ABR testing is available in our Johns Creek office. This test shows us how the inner ear, called the cochlea, and the brain’s pathways for hearing are working. ABR testing is used most often when there is a significant asymmetry between the ears, typically in high frequencies. It can provide information about potential hearing loss and is used to diagnose dysfunction of the auditory nervous system. ABR testing is also used for newborn hearing screenings to obtain ear-specific testing in young children and for those who cannot cooperate with behavioral test methods.
What Happens During ABR Testing?
The ABR is a rate study, measuring how quickly a sound signal reaches the brain on the right side and how quickly it reaches the left. You will have sticker electrodes placed on your head and behind your ears, on the mastoid bone. The electrodes are connected to a computer that records brain wave activity in response to sounds you hear through earphones. Your job is rest quietly during the test; any type of muscle movement can affect the outcome. Results are provided and reviewed same day. Infants and young children are routinely sedated for this test to minimize electrical interference caused by muscle movement.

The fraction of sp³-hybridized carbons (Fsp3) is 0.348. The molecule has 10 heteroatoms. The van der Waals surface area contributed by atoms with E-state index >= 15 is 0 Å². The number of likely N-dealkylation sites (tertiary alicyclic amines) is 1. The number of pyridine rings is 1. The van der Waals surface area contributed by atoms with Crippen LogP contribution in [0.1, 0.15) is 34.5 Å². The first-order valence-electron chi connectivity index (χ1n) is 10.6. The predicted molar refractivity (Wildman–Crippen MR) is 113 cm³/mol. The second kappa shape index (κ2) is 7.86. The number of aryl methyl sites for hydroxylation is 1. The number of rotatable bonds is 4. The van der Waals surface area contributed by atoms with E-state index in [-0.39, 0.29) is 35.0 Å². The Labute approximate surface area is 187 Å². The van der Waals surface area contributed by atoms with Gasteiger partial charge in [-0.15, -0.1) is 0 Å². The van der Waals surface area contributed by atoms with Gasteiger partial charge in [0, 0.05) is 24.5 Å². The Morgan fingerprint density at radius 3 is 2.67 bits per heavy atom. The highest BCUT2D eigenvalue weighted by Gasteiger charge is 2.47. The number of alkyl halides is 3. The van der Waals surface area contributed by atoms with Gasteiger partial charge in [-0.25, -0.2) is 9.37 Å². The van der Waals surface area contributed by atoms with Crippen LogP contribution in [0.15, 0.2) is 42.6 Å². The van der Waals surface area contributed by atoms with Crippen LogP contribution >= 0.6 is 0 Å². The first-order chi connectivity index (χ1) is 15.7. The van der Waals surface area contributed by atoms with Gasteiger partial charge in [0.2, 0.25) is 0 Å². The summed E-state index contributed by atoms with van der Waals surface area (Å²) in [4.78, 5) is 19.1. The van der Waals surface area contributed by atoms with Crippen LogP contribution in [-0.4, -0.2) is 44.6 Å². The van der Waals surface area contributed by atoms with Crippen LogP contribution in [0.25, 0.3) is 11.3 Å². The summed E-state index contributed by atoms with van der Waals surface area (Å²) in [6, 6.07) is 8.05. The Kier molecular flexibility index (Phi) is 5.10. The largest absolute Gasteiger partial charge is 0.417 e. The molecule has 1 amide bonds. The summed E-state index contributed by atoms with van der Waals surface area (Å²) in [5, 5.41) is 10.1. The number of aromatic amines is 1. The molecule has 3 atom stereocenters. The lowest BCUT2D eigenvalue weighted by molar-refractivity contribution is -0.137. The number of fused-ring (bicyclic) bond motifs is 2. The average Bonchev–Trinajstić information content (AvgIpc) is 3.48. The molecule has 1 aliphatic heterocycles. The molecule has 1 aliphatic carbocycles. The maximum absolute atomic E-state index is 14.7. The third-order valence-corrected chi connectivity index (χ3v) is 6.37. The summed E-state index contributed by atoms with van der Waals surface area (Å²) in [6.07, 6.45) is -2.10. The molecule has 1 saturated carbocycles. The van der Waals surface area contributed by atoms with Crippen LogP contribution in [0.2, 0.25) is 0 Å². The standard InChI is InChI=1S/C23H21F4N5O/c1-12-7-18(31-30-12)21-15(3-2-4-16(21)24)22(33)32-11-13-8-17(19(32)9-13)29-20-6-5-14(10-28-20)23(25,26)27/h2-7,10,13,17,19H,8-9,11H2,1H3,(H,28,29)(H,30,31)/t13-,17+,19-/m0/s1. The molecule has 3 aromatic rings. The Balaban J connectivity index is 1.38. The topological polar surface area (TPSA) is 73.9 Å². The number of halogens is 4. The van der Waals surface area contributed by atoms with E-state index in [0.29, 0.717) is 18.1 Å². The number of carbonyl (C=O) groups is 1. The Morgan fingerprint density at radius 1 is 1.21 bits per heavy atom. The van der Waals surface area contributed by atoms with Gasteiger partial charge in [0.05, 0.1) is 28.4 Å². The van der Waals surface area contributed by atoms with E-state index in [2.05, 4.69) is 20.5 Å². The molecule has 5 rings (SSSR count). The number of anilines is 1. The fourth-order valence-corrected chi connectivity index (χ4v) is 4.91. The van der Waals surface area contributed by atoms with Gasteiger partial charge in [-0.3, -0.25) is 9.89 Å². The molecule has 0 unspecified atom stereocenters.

A normal rate study means both auditory nerves, the right and the left, are performing adequately. This typically concludes that the hearing impairment falls within the cochlea, (not the auditory nerve), and should be treated via hearing devices. An abnormal rate study is suggestive of an abnormal anatomical condition of the brainstem, preventing the signal from reaching the brain. At this point, an otologic evaluation with an otolaryngologist (ENT physician) would be recommended to conduct imaging studies of the auditory nerve. Possible causes for an abnormal ABR are multiple sclerosis, acoustic neuroma, or stroke. Medical management and follow-up would include routine hearing tests to monitor thresholds.